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Friday, Dec 02, 2022

NHTSA investigating Tesla's front-seat video game feature in 580,000 vehicles

NHTSA investigating Tesla's front-seat video game feature in 580,000 vehicles

Games can be played in driver's view while vehicle is moving

The National Highway Traffic Safety Administration (NHTSA) has opened a formal preliminary investigation into a Tesla feature that allows video games to be played on the central touchscreen display in view of the driver while a vehicle is in motion.

The investigation covers approximately 580,000 Tesla Model 3, Y, S and X vehicles built for the 2017 to 2022 model years.

The feature, known as "Passenger Play," became available in December 2020 via an update to the infotainment system and was highlighted in a New York Times article earlier this month that led the NHTSA to reach out to Tesla to discuss it.

At least three games were found to work while a vehicle is moving. They only require the user to acknowledge a warning that says "playing while the car is in motion is only for passengers" and do not actively prevent the driver from participating. The latest Model S and Y are also equipped with a second screen for rear-seat passengers that is out of the driver's view.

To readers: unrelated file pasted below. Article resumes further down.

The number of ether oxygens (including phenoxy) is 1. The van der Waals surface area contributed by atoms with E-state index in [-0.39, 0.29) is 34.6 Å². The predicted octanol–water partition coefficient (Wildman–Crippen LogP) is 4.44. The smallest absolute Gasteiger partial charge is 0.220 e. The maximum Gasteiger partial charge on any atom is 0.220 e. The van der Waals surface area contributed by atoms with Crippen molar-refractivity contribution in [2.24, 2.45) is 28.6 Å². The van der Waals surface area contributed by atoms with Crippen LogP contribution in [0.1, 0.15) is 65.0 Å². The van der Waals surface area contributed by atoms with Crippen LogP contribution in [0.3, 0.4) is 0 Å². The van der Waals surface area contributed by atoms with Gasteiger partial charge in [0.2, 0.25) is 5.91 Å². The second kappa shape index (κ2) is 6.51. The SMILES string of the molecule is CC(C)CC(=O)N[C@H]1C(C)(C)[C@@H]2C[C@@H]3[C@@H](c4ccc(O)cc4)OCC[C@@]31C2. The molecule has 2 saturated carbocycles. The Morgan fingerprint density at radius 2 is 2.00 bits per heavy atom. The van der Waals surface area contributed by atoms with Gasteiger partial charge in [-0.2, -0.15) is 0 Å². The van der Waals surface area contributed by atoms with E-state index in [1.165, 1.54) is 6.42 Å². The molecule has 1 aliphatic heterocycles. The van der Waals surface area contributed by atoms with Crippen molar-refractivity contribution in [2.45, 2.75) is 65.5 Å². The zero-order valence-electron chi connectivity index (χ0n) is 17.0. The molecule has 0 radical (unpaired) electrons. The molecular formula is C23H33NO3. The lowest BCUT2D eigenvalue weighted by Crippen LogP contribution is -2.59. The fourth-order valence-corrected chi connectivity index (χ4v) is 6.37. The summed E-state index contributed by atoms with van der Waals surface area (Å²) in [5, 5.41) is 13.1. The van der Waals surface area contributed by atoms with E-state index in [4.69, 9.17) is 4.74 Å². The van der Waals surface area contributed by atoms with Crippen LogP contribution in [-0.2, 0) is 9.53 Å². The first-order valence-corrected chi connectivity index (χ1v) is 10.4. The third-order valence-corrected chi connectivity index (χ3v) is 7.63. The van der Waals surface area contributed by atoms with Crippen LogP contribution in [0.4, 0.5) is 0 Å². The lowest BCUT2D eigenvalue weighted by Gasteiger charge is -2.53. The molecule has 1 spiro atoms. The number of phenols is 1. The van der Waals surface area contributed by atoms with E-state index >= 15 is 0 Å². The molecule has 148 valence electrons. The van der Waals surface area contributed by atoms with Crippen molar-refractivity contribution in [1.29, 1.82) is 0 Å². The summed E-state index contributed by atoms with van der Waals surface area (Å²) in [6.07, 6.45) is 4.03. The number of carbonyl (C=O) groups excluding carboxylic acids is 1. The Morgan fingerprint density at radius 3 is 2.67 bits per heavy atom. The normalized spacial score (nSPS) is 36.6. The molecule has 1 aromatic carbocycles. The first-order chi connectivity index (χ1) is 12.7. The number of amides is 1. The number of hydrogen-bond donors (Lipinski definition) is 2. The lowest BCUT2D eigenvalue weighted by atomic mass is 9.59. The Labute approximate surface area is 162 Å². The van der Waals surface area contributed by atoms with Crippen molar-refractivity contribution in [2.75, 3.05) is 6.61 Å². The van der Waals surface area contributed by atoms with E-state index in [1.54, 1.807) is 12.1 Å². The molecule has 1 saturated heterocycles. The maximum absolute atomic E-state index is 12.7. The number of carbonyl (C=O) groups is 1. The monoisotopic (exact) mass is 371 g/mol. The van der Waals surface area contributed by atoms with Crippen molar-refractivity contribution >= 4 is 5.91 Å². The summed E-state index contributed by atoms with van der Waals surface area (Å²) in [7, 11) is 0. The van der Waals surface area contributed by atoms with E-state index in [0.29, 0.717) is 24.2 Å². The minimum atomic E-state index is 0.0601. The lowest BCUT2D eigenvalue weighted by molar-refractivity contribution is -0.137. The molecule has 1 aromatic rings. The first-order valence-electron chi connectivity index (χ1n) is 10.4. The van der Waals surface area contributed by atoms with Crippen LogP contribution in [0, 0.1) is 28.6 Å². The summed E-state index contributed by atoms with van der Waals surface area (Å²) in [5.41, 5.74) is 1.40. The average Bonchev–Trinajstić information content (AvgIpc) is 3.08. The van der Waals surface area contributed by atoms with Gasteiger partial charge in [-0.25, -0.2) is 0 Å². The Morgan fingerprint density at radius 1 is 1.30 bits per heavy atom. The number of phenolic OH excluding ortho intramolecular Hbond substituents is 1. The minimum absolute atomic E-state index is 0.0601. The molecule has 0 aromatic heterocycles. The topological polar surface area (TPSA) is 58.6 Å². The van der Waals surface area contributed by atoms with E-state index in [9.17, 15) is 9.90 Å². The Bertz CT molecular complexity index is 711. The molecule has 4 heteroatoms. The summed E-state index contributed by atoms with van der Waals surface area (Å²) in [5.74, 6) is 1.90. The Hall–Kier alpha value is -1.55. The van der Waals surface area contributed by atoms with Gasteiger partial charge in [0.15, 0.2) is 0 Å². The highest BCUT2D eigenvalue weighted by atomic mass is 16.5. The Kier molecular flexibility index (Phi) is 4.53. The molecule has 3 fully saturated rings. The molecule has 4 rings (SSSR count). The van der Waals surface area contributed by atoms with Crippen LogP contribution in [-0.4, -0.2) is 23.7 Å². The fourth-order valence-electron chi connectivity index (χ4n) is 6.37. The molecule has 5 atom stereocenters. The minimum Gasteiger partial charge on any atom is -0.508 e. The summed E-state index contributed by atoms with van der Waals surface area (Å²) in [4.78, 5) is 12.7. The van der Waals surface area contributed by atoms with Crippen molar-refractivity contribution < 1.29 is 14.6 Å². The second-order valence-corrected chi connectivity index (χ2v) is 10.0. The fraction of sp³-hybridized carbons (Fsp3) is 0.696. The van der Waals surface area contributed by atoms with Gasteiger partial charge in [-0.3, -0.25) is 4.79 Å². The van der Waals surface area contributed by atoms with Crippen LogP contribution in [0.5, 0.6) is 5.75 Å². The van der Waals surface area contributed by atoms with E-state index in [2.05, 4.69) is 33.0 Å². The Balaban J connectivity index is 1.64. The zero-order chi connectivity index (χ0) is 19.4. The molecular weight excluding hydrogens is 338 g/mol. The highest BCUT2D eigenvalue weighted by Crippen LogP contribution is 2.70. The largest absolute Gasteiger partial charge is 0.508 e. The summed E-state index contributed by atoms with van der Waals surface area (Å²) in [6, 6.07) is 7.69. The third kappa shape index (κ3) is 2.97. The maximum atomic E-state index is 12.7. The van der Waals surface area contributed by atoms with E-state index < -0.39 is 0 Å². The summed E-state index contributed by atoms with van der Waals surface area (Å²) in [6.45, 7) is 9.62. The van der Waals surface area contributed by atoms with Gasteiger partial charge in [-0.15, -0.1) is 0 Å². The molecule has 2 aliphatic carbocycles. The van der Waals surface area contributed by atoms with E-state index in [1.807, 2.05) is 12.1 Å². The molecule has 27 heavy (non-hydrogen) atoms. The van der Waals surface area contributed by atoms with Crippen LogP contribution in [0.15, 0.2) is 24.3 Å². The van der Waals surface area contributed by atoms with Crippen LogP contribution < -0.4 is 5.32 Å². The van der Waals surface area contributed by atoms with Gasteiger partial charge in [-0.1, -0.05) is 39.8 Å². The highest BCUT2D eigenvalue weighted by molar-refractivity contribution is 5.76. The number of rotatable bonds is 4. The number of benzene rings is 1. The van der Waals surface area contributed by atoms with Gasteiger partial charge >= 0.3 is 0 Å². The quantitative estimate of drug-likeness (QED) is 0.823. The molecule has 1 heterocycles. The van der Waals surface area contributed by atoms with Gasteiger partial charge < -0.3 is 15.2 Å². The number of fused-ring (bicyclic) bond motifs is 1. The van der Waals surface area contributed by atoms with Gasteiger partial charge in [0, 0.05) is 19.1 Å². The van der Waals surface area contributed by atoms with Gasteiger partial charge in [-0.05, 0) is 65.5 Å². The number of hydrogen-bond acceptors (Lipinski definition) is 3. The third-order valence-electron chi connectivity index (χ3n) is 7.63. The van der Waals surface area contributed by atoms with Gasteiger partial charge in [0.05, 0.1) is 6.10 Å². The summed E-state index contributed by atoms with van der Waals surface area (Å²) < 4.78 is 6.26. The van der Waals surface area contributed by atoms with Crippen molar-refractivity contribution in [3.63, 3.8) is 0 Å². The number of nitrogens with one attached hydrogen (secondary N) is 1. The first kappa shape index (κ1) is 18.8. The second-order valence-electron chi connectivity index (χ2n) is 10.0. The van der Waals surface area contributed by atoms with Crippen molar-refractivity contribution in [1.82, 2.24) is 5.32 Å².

The latest Tesla Model S and X have a second screen for the rear seat passengers that is not in view of the driver.

Tesla’s system can play additional games and streaming video on the screen while the vehicle is parked and recently added TikTok and a classic Sonic the Hedgehog game as part of a holiday update.

NHTSA said its Office of Defects Investigation "will evaluate aspects of the feature, including the frequency and use scenarios of Tesla 'Passenger Play.'"

Jeep recently added a screen above the glove compartment that can play video for the front-seat passenger in some models, but it is filtered so that it can not be viewed from the driver's seat.

The Jeep Wagoneer, Grand Wagoneer and Grand Cherokee are available with a passenger screen that can play video but is filtered so that it can not be seen from the driver's seat.

The NHTSA said, "The Vehicle Safety Act prohibits manufacturers from selling vehicles with design defects posing unreasonable risks to safety" and that it issued recommendations in 2013 that in-vehicle devices with secondary features should be designed to prevent the driver from using them while driving.

Neither Elon Musk nor Tesla, which does not have a formal communications office to field media inquiries, have commented on the investigation.


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